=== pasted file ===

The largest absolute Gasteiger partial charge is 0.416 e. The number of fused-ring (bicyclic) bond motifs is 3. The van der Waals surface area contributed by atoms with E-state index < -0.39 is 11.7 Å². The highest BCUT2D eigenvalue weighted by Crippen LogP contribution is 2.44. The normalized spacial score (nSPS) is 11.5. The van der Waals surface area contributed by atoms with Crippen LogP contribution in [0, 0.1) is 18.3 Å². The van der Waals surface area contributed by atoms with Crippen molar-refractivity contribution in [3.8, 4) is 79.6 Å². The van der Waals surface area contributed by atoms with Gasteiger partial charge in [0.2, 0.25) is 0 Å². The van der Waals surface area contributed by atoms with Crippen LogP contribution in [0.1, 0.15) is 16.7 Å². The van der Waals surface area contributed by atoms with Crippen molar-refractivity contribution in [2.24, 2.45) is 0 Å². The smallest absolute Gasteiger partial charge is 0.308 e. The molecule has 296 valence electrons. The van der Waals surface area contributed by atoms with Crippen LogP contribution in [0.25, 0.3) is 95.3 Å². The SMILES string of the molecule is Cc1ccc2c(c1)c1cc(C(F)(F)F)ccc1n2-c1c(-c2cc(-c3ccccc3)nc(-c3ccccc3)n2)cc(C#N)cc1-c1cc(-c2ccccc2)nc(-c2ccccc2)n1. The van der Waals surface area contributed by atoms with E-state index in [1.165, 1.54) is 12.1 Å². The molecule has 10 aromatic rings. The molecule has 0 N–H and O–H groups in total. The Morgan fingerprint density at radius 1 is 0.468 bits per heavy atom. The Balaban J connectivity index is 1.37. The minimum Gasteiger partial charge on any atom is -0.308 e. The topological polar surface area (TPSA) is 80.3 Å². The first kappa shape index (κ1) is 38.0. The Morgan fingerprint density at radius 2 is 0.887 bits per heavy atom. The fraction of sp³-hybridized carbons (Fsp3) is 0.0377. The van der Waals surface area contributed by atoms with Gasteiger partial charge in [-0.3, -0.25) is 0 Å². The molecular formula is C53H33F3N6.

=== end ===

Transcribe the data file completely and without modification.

The largest absolute Gasteiger partial charge is 0.416 e. The number of fused-ring (bicyclic) bond motifs is 3. The van der Waals surface area contributed by atoms with E-state index < -0.39 is 11.7 Å². The highest BCUT2D eigenvalue weighted by Crippen LogP contribution is 2.44. The normalized spacial score (nSPS) is 11.5. The van der Waals surface area contributed by atoms with Crippen LogP contribution in [0, 0.1) is 18.3 Å². The van der Waals surface area contributed by atoms with Crippen molar-refractivity contribution in [3.8, 4) is 79.6 Å². The van der Waals surface area contributed by atoms with Gasteiger partial charge in [0.2, 0.25) is 0 Å². The van der Waals surface area contributed by atoms with Crippen LogP contribution in [0.1, 0.15) is 16.7 Å². The van der Waals surface area contributed by atoms with Crippen molar-refractivity contribution in [2.24, 2.45) is 0 Å². The smallest absolute Gasteiger partial charge is 0.308 e. The molecule has 296 valence electrons. The van der Waals surface area contributed by atoms with Crippen LogP contribution in [0.25, 0.3) is 95.3 Å². The SMILES string of the molecule is Cc1ccc2c(c1)c1cc(C(F)(F)F)ccc1n2-c1c(-c2cc(-c3ccccc3)nc(-c3ccccc3)n2)cc(C#N)cc1-c1cc(-c2ccccc2)nc(-c2ccccc2)n1. The van der Waals surface area contributed by atoms with E-state index in [1.165, 1.54) is 12.1 Å². The molecule has 10 aromatic rings. The molecule has 0 N–H and O–H groups in total. The Morgan fingerprint density at radius 1 is 0.468 bits per heavy atom. The Balaban J connectivity index is 1.37. The minimum Gasteiger partial charge on any atom is -0.308 e. The topological polar surface area (TPSA) is 80.3 Å². The first kappa shape index (κ1) is 38.0. The Morgan fingerprint density at radius 2 is 0.887 bits per heavy atom. The fraction of sp³-hybridized carbons (Fsp3) is 0.0377. The van der Waals surface area contributed by atoms with Gasteiger partial charge in [-0.3, -0.25) is 0 Å². The molecular formula is C53H33F3N6.